In a nutshell: Even if the fate of the planet isn’t at stake, you can learn a lot about criticism, ethics and team building from the Black Panther, Captain America and Star-Lord. (Need to get up to speed on the Avengers before the new film? The Washington Post has you covered.)

Avengers, assemble! The superhero film “Avengers: Infinity War” brings together characters from nearly 20 films released over a decade. From the diminutive Ant-Man to the gigantic Hulk, these Marvel superheroes come in all sizes and shapes. And while there’s no denying the entertainment value from these kinds of films, look closer and you’ll find leadership lessons you can apply to your company and your career.

While there are no spoilers about “Avengers: Infinity War” ahead, there are some related to the films that precede it. You’ve been warned.

Black Panther: Listen to your Critics

As the leader of the fictional African nation of Wakanda, T’Challa (superhero name: Black Panther) follows in his father’s footsteps to keep his country’s technological prowess and mineral riches a secret from the rest of the world. He is challenged and defeated by a rival, named Erik Killmonger, who has a very different vision for Wakanda: He thinks the country should stop hiding and share its wealth and weaponry with oppressed people around the globe.

While Killmonger is clearly the enemy in the film, T’Challa eventually finds some value in a different worldview. By concealing itself from the world, Wakanda is eschewing its responsibility to be a force for good. By the end of the film, T’Challa introduces the real Wakanda to the international community.

Leaders can learn from T’Challa’s willingness to reevaluate his strategy for Wakanda. T’Challa disagrees with Killmonger’s goals, but he can see that Killmonger is right to want to lift the veil surrounding Wakanda. In the same way, savvy leaders will listen to their critics and find inspiration for new ideas and strategies. The critic, after all, might be introducing some good ideas that can influence the direction of the organization and help leaders reevaluate their closely held beliefs.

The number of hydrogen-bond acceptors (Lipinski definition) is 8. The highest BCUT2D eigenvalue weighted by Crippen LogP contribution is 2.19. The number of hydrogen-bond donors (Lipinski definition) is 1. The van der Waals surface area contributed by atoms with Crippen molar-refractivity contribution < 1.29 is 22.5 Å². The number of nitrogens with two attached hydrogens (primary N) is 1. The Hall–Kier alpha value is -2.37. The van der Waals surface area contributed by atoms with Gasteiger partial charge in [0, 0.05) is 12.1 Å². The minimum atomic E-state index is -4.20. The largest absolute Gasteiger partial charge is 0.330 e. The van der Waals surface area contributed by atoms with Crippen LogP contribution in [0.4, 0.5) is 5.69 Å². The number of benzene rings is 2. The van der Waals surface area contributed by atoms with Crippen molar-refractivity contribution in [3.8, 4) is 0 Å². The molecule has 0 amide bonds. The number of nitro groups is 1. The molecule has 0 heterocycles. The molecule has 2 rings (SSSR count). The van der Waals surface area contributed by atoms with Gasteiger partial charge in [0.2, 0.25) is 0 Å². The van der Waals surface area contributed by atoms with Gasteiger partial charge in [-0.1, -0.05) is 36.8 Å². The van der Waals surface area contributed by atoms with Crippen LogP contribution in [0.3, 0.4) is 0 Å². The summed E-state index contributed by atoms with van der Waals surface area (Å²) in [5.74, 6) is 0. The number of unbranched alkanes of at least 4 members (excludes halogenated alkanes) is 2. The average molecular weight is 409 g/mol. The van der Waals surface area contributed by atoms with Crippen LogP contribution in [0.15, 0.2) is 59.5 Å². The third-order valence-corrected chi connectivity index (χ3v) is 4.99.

Captain America: Find Your Ethical North Star

In two films, “Captain America: The Winter Soldier” and “Captain America: Civil War,” Steve Rodgers (the titular Captain America) remains steadfast in his beliefs, even if it comes at a cost. In the first film, he takes action after learning of a preemptive plan to eliminate potential threats which will have a heavy human toll. In doing so, he exposes corruption at an organization that is supposed to preserve the peace.

In the second film, Rogers is again guided by his moral compass when he is faced with a plan to register superheroes and control their activities. Standing by his beliefs means creating a rift with friends and colleagues.

In leadership, it’s very important to know what you stand for in an ethical and moral sense – in effect, to have a personal North Star to guide you. As Rick Hanson writes for Psychology Today: “When you find your North Star, you know where you’re headed. That alone feels good. Plus, your North Star is (presumably) wholesome and vital, so aiming toward it will bring more and more happiness and benefit to yourself and others. And you can dream bigger dreams and take more chances in life since if you lose your way, you’ve got a beacon to home in on.”

A code of morality is essential for effective leadership. Ethical leaders will make consistent, principled decisions and inspire others to do the same.

Star-Lord: Build Diverse Organizations

At the beginning of the original “Guardians of the Galaxy,” Peter Quill (a.k.a. Star-Lord) is a roguish loner who seems more concerned with profit than people. Over the course of the film, though, he becomes the leader of a ragtag band of characters, including a green-skinned assassin, a strong-willed strongman, a genetically engineered raccoon and a talking tree. (Yes, really.) In the second film, the team grows to include an empath with antennae.

Quill’s team didn’t come together organically — they were pushed together by circumstance. And the characters don’t like each other at first. But they have complementary skill sets that allow them to achieve goals that they couldn’t accomplish on their own. They are able to hatch plans that only succeed because they all contribute something. In doing so, they are able to look beyond their individual selfishness and find a cause that benefits entire planets.

Diversity has been proven to enhance creativity, inventiveness, productivity and profitability. Smart leaders should embrace a diverse range of experiences, viewpoints and skills on their teams. Doing so increases opens infinite possibilities for the organization.